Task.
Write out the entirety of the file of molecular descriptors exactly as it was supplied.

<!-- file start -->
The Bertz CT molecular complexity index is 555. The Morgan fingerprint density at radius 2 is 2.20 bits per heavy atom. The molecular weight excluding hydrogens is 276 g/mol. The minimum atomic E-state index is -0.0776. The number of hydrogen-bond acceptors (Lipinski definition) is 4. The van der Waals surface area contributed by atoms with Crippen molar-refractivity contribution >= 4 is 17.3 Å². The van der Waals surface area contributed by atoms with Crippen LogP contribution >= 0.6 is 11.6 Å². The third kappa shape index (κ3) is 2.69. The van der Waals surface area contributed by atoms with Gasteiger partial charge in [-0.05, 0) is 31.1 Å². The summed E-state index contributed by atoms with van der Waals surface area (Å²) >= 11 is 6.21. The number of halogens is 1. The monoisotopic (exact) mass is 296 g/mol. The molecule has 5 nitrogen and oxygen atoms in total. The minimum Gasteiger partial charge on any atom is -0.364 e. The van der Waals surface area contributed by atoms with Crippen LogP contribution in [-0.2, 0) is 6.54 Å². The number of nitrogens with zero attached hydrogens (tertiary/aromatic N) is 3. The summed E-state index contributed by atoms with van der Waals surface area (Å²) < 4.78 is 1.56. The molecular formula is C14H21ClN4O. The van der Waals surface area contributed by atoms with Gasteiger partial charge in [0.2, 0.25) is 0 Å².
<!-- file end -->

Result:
The Bertz CT molecular complexity index is 555. The Morgan fingerprint density at radius 2 is 2.20 bits per heavy atom. The molecular weight excluding hydrogens is 276 g/mol. The minimum atomic E-state index is -0.0776. The number of hydrogen-bond acceptors (Lipinski definition) is 4. The van der Waals surface area contributed by atoms with Crippen molar-refractivity contribution >= 4 is 17.3 Å². The van der Waals surface area contributed by atoms with Crippen LogP contribution >= 0.6 is 11.6 Å². The third kappa shape index (κ3) is 2.69. The van der Waals surface area contributed by atoms with Gasteiger partial charge in [-0.05, 0) is 31.1 Å². The summed E-state index contributed by atoms with van der Waals surface area (Å²) >= 11 is 6.21. The number of halogens is 1. The monoisotopic (exact) mass is 296 g/mol. The molecule has 5 nitrogen and oxygen atoms in total. The minimum Gasteiger partial charge on any atom is -0.364 e. The van der Waals surface area contributed by atoms with Crippen LogP contribution in [-0.2, 0) is 6.54 Å². The number of nitrogens with zero attached hydrogens (tertiary/aromatic N) is 3. The summed E-state index contributed by atoms with van der Waals surface area (Å²) < 4.78 is 1.56. The molecular formula is C14H21ClN4O. The van der Waals surface area contributed by atoms with Gasteiger partial charge in [0.2, 0.25) is 0 Å².